Shall I mention New Zealand artist Inez Crawford’s Bouncy Marae (2007) or Brooke Andrew’s Bouncy Castle War Memorial (2010) (shown at the 17th Biennale of Sydney) or Tom Dale’s leather, bouncy castle Department of the Interior (2012) ?

Finally I do want to mention the other work I did go and see at the GI; Karla Black’s Empty Now (2012) which took over the lower floor of the Gallery of Modern Art [GOMA]. To be honest I wasn’t going to go and see this either. I saw her work at the 54th Venice Biennale last year and it’s not really my thing…BUT, a friend said they’d enjoyed so I thought a would go and make up my mind after having seen the work. So again...it’s not really my thing…but it was a good thing to go and see, for nothing if not its impressive scale (17 tonnes of sawdust…) and few offshoot fun things that happened around it.

1) Apparently (or so I read) the “Glasgow people” (who are they?) have affectionately named it the Tiramisu. (I’m not going to mention any other words scottish people use that they themselves deem ‘affectionate’ where others in the world might not…)

But when you see the picture – you can see why:

In fact, this one review relates the artwork only to confectionery and Glasgow’s Italian heritage which I think may have missed the point somewhat…?

I much prefer my grumpy friend from the Scotsman’s review: “One work, Empty Now, an enormous, rectangular layer cake of sawdust, fills the entire space between the columns. The top layer is below eye level and is ordinary yellow sawdust. Beneath this, the dust of darker woods creates the layer cake effect. Here and there around the pile the artist has kicked a hole and put little bits of worked wood nearby as though the sawdust had playfully reconstituted itself, or this whole huge pile was a by-product of making these tiny objects. At various points, too, handfuls of brush-on makeup beads are scattered on top of the pile. They contribute very little, however, except as the artist’s signature use of makeup and bathroom products. Although visually inseparable, Will Attach, hanging above, consists of draped wreaths of polythene, stained with various unguents from the dressing table, is nominally a separate work.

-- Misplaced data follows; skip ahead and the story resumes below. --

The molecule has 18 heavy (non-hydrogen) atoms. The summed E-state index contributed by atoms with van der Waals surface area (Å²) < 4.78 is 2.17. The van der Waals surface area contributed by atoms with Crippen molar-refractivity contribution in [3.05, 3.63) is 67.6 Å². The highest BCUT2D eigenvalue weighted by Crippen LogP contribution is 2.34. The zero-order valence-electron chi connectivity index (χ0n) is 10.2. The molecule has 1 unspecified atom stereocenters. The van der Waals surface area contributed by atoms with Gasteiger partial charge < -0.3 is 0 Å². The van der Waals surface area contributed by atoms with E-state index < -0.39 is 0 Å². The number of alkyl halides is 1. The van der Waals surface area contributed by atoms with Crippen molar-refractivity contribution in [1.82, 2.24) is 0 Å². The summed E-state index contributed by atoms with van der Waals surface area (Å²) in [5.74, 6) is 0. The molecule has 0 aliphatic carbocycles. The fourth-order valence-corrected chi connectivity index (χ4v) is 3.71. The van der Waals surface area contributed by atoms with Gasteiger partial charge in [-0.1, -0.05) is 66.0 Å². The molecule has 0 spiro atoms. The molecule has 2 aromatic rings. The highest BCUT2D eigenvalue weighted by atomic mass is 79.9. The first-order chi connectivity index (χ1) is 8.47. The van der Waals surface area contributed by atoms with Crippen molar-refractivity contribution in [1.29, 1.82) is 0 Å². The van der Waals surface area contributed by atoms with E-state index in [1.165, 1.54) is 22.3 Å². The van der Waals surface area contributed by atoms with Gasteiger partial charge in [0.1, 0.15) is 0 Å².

Nearby in a cupboard hidden in an alcove, with a distinct echo of Damien Hirst’s medical cabinets, lines of make-up bottles are ranged above a drawerful of sawdust. I suppose it is an epitome of the whole thing, but it doesn’t add much. Without any of the cutesy bits, the sawdust layer cake could be quite a grand piece of minimalism, but even that is really just because of its scale. Like Dr Johnson’s talking dog, what is actually done is less remarkable than the fact of it being done at all.”

2) Secondly I really, really like my own experience of visiting the work;

Upon arrival at GOMA, I carefully read the health and safety signs before entering the gallery where the work was presented. The signs, and their warnings were large, and in front of the entryway to the exhibition, so much so that you had to walk around them to pass through the doorway. As i entered the room, I was therefore mindful not to touch (I mean, you don’t want to get your artwork etiquette the wrong way round between a pile of sawdust and a bouncy castle, right?) and made aware that I might sneeze (Ironically, two things that perhaps cancel each other out, through no fault of your own?)

I was then a little bit annoyed that I was also thrust a sheet of paper (in a way I couldn’t refuse) that reiterated this ‘safety’ information should I forget the ‘rules’ as I walked (anti-clockwise) around the work. I have to say that initially this kind of took away from the experience somewhat, at the end of the exhibition were they going to keep the work whole and ship it somewhere else? (I don’t know about you but the other night, I couldn’t get my Tesco Tiramisu safely home without it all flopping into one end of the container.) Perhaps for me, one of the more interesting questions might be, how does sawdust react/change/shift under the pressure of gravity over time, having been made into a shape…a wood-like shape, indeed; a shape that could have made out of wood, had you not wanted the shape to shift…?

Then this happened:

SECURITY GUARD: (into walkie-talkie) “Hello? Another piece has just broken off and fallen onto the floor. Over”

DISEMBODIED VOICE ON OTHER END OF THE WALKIE-TALKIE: “What? Of it’s own free will?”

EMBARRASSED SECURITY GUARD WHO SUDDENLY REALISES A) WE ARE ALL LISTENING, B) THE ABSURDITY OF HIS JOB IN LIGHT OF THE ARTWORKS ‘FREE WILL’: “Roger that.”

I smiled a lot. I looked around for the bit that had fallen, and couldn’t work out where it was compared to other bits that may have fallen, or been placed there by the artist at the start of the show. I quickly scanned the rest of the artworks in the room and thought about the free will of artworks and trying hard to enjoy an artwork that i wasn’t really enjoying. I handed my sheet of rules back to the guard and figured I’d actually had quite a full day.